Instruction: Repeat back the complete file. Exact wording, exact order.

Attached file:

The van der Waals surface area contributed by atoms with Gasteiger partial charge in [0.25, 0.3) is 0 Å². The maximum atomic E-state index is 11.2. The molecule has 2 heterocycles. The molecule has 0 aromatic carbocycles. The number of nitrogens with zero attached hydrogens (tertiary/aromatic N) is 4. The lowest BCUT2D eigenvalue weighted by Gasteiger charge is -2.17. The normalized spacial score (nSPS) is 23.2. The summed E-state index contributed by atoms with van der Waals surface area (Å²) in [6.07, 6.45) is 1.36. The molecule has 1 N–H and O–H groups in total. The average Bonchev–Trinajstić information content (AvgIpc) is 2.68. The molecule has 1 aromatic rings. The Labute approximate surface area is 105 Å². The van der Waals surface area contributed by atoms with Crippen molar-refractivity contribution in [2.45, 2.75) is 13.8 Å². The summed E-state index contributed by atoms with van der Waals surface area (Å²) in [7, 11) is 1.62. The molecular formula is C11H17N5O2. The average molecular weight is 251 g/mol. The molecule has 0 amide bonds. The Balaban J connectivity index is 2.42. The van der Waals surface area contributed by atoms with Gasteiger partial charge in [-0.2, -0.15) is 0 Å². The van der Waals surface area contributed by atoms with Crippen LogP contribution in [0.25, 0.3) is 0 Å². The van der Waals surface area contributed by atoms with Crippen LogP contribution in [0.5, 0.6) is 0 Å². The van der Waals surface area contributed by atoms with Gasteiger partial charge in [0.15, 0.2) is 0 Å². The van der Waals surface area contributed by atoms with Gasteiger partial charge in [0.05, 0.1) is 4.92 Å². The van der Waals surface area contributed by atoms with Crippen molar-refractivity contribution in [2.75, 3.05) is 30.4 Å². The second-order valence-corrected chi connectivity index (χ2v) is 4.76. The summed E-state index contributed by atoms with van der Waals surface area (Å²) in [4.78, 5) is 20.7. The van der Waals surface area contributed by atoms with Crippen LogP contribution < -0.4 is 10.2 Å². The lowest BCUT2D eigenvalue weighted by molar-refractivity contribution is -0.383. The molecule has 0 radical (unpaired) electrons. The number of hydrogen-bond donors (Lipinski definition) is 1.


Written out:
The van der Waals surface area contributed by atoms with Gasteiger partial charge in [0.25, 0.3) is 0 Å². The maximum atomic E-state index is 11.2. The molecule has 2 heterocycles. The molecule has 0 aromatic carbocycles. The number of nitrogens with zero attached hydrogens (tertiary/aromatic N) is 4. The lowest BCUT2D eigenvalue weighted by Gasteiger charge is -2.17. The normalized spacial score (nSPS) is 23.2. The summed E-state index contributed by atoms with van der Waals surface area (Å²) in [6.07, 6.45) is 1.36. The molecule has 1 N–H and O–H groups in total. The average Bonchev–Trinajstić information content (AvgIpc) is 2.68. The molecule has 1 aromatic rings. The Labute approximate surface area is 105 Å². The van der Waals surface area contributed by atoms with Crippen molar-refractivity contribution in [2.45, 2.75) is 13.8 Å². The summed E-state index contributed by atoms with van der Waals surface area (Å²) in [7, 11) is 1.62. The molecular formula is C11H17N5O2. The average molecular weight is 251 g/mol. The molecule has 0 amide bonds. The Balaban J connectivity index is 2.42. The van der Waals surface area contributed by atoms with Gasteiger partial charge in [-0.2, -0.15) is 0 Å². The van der Waals surface area contributed by atoms with Crippen LogP contribution in [0.25, 0.3) is 0 Å². The van der Waals surface area contributed by atoms with Crippen LogP contribution in [0.5, 0.6) is 0 Å². The van der Waals surface area contributed by atoms with Gasteiger partial charge in [0.15, 0.2) is 0 Å². The van der Waals surface area contributed by atoms with Gasteiger partial charge in [0.05, 0.1) is 4.92 Å². The van der Waals surface area contributed by atoms with Crippen molar-refractivity contribution in [2.75, 3.05) is 30.4 Å². The second-order valence-corrected chi connectivity index (χ2v) is 4.76. The summed E-state index contributed by atoms with van der Waals surface area (Å²) in [4.78, 5) is 20.7. The van der Waals surface area contributed by atoms with Crippen LogP contribution < -0.4 is 10.2 Å². The lowest BCUT2D eigenvalue weighted by molar-refractivity contribution is -0.383. The molecule has 0 radical (unpaired) electrons. The number of hydrogen-bond donors (Lipinski definition) is 1.